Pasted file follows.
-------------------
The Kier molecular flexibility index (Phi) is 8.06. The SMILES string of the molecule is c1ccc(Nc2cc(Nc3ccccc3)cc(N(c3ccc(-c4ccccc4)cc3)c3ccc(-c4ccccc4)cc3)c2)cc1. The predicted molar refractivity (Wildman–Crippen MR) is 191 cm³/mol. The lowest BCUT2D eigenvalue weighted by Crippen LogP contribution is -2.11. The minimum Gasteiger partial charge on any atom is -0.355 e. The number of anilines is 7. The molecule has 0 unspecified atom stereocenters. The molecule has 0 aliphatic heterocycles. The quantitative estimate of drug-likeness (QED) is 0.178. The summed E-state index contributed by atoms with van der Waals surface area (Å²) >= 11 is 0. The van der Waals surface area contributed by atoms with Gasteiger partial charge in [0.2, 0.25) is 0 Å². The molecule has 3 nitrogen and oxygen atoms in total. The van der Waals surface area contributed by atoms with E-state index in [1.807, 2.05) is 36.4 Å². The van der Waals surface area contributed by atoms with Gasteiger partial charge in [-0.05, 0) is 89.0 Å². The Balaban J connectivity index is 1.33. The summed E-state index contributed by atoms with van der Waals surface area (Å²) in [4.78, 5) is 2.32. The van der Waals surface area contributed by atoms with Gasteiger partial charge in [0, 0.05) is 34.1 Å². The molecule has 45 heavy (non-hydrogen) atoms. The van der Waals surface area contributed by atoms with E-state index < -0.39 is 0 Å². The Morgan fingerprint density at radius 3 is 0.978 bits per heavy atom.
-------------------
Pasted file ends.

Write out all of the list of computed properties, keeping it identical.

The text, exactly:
The Kier molecular flexibility index (Phi) is 8.06. The SMILES string of the molecule is c1ccc(Nc2cc(Nc3ccccc3)cc(N(c3ccc(-c4ccccc4)cc3)c3ccc(-c4ccccc4)cc3)c2)cc1. The predicted molar refractivity (Wildman–Crippen MR) is 191 cm³/mol. The lowest BCUT2D eigenvalue weighted by Crippen LogP contribution is -2.11. The minimum Gasteiger partial charge on any atom is -0.355 e. The number of anilines is 7. The molecule has 0 unspecified atom stereocenters. The molecule has 0 aliphatic heterocycles. The quantitative estimate of drug-likeness (QED) is 0.178. The summed E-state index contributed by atoms with van der Waals surface area (Å²) >= 11 is 0. The van der Waals surface area contributed by atoms with Gasteiger partial charge in [0.2, 0.25) is 0 Å². The molecule has 3 nitrogen and oxygen atoms in total. The van der Waals surface area contributed by atoms with E-state index in [1.807, 2.05) is 36.4 Å². The van der Waals surface area contributed by atoms with Gasteiger partial charge in [-0.05, 0) is 89.0 Å². The Balaban J connectivity index is 1.33. The summed E-state index contributed by atoms with van der Waals surface area (Å²) in [4.78, 5) is 2.32. The van der Waals surface area contributed by atoms with Gasteiger partial charge in [0, 0.05) is 34.1 Å². The molecule has 45 heavy (non-hydrogen) atoms. The van der Waals surface area contributed by atoms with E-state index < -0.39 is 0 Å². The Morgan fingerprint density at radius 3 is 0.978 bits per heavy atom.